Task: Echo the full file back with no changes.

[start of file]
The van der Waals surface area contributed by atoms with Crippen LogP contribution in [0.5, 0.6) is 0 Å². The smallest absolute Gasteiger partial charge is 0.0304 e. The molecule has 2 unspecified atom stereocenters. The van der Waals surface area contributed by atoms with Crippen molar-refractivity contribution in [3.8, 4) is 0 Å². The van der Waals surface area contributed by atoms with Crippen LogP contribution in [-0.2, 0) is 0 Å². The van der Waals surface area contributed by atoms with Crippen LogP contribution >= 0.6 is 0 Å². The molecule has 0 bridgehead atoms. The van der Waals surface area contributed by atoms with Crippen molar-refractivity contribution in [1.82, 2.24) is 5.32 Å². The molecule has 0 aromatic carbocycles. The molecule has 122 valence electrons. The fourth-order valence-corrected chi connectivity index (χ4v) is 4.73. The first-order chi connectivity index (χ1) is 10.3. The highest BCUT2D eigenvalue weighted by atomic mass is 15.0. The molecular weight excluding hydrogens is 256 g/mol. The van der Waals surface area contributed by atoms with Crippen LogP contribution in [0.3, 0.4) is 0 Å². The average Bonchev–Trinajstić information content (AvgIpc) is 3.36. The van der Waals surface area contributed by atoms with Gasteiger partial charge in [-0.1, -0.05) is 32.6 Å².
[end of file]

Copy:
The van der Waals surface area contributed by atoms with Crippen LogP contribution in [0.5, 0.6) is 0 Å². The smallest absolute Gasteiger partial charge is 0.0304 e. The molecule has 2 unspecified atom stereocenters. The van der Waals surface area contributed by atoms with Crippen molar-refractivity contribution in [3.8, 4) is 0 Å². The van der Waals surface area contributed by atoms with Crippen LogP contribution in [-0.2, 0) is 0 Å². The van der Waals surface area contributed by atoms with Crippen LogP contribution >= 0.6 is 0 Å². The molecule has 0 bridgehead atoms. The van der Waals surface area contributed by atoms with Crippen molar-refractivity contribution in [1.82, 2.24) is 5.32 Å². The molecule has 0 aromatic carbocycles. The molecule has 122 valence electrons. The fourth-order valence-corrected chi connectivity index (χ4v) is 4.73. The first-order chi connectivity index (χ1) is 10.3. The highest BCUT2D eigenvalue weighted by atomic mass is 15.0. The molecular weight excluding hydrogens is 256 g/mol. The van der Waals surface area contributed by atoms with Crippen LogP contribution in [0.3, 0.4) is 0 Å². The average Bonchev–Trinajstić information content (AvgIpc) is 3.36. The van der Waals surface area contributed by atoms with Gasteiger partial charge in [-0.1, -0.05) is 32.6 Å².